California’s 1974 Political Reform Act serves to promote transparency and fairness in political and electoral processes. The act regulates a number of players in the political process, including:

  • Political Candidates
  • Public Officials
  • Ballot Measure Groups
  • Lobbyists and Lobbying Firms
  • Campaign Finances

First, the act requires that political candidates and ballot measure groups keep detailed records of their campaign contributions and expenditures and only use them for appropriate purposes. These rules include:

  • All contributions must be deposited into a designated campaign bank account before it can be spent
  • Itemized records of all expenditures must be maintained
  • Cash contributions and expenditures of more than $100 are prohibited
  • Campaigns must maintain records of any mass mailings or paid-for telephone calls
  • Campaign funds must only be used for political, legislative or governmental purposes and may not be used for individual private purposes

Limitations on Contributions

To promote equal treatment of all citizens by government officials, the act places limits on campaign contributions. This helps limit government influence from high capital entities. The specific limitations on contributions vary depending on the office a candidate is running for.


The act also seeks to monitor individuals and entities that serve to influence public officials and requires that all lobbyists register with the state and file reports showing receipts and expenditures of their lobbying activities. A lobbyist is defined as any party who is compensated for communicating directly with legislative officials to influence their activities.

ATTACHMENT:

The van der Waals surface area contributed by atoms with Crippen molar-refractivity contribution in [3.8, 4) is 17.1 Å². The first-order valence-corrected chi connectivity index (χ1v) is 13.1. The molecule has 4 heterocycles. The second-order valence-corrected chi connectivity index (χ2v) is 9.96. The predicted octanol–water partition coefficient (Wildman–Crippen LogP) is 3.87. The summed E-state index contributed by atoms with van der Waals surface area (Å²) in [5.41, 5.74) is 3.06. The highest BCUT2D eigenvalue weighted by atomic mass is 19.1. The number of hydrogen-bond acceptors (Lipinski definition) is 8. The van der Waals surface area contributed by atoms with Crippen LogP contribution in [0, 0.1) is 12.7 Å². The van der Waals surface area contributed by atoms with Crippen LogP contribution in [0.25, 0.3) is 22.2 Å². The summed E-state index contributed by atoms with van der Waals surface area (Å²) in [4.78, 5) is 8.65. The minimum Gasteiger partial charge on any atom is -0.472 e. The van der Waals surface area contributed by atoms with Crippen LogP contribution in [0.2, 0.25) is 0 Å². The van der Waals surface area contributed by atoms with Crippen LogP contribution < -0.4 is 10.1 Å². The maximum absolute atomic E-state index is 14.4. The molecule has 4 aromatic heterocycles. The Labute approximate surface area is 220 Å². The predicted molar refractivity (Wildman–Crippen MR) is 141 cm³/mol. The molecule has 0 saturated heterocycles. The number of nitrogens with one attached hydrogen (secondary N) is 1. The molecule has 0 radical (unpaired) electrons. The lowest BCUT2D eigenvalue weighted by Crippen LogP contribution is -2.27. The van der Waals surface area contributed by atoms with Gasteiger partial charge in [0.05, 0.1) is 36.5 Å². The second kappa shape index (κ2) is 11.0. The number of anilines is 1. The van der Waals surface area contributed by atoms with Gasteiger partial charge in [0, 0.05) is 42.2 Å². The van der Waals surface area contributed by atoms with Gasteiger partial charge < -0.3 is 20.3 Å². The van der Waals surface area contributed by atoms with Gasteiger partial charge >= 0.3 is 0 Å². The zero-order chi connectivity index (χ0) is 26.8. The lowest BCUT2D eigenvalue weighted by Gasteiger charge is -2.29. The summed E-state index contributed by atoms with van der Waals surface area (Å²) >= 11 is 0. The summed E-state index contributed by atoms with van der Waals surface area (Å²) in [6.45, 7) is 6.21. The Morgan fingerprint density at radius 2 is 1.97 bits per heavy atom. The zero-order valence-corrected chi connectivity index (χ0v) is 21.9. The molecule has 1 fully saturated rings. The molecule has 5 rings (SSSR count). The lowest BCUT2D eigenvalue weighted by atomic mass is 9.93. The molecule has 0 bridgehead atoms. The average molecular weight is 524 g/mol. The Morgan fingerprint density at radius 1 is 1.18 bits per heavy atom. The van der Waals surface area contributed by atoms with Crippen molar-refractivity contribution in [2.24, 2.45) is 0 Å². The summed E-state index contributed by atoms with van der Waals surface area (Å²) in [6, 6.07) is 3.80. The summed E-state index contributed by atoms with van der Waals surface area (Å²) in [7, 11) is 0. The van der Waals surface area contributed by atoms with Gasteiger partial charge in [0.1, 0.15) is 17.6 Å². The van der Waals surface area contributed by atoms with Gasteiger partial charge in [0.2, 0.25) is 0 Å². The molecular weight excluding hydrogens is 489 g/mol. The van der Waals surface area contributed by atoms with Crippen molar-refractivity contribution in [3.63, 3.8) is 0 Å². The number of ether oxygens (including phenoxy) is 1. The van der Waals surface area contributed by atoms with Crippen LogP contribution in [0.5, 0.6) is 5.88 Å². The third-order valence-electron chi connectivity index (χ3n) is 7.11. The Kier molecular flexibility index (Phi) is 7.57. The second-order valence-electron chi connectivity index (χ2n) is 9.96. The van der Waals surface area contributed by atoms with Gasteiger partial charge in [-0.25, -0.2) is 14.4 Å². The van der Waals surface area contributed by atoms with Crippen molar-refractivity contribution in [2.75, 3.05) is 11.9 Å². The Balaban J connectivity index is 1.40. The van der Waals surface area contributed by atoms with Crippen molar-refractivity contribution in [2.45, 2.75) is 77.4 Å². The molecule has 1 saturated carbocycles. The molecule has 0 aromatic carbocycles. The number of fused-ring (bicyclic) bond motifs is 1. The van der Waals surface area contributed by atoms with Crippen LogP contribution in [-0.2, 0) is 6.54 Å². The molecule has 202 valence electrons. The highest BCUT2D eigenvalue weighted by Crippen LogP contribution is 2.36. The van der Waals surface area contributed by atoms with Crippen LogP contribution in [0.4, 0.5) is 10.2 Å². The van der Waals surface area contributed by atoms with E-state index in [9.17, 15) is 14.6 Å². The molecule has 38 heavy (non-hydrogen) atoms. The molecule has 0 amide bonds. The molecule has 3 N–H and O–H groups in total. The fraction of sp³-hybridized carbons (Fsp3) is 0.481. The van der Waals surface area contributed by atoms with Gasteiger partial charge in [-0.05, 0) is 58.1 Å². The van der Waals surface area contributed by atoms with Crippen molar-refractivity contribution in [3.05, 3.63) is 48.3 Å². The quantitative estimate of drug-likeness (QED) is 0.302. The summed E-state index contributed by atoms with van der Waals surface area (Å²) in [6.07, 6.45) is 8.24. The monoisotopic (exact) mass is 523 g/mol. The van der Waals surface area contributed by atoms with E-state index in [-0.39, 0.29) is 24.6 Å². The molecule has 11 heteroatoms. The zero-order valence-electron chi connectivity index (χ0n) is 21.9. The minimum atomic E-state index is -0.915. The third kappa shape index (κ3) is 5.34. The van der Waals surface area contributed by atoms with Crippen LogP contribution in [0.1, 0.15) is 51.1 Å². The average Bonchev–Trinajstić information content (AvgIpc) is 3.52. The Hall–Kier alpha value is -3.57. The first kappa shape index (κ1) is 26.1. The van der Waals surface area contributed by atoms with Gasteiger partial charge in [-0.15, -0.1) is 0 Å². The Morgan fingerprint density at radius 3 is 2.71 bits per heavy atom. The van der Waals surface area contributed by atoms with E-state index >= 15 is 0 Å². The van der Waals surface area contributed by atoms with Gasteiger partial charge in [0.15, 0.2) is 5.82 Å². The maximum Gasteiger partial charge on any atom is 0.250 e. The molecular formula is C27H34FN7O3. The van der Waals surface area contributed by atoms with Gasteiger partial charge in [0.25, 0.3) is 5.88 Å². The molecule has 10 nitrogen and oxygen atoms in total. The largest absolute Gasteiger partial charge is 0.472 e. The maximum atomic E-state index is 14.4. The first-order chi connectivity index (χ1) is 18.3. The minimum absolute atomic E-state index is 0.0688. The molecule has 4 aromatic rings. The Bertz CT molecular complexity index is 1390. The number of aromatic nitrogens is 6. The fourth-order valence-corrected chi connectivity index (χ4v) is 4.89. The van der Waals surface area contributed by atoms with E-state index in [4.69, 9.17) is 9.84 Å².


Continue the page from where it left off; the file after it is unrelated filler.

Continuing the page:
Conflicts of Interest

To promote impartiality in the political process, the act requires that all public agencies adopt a conflict of interest code. These codes require that public officials file statements of economic interests and refrain from participating in political processes that affect their financial interests.

Statements of economic interest include a public official’s:

  • Investments
  • Interests in real property
  • Sources of income
  • Business positions
  • Enforcement

The Fair Political Practices Commission is charged with administering and enforcing the Political Reform Act. This includes:

  • Adopting and amending regulations
  • Educating the public and public officials on the rules
  • Investigating alleged violations
  • Imposing penalties for violations

Contacting an Attorney

If you have a government dispute, you should contact a criminal attorney to help resolve your issue.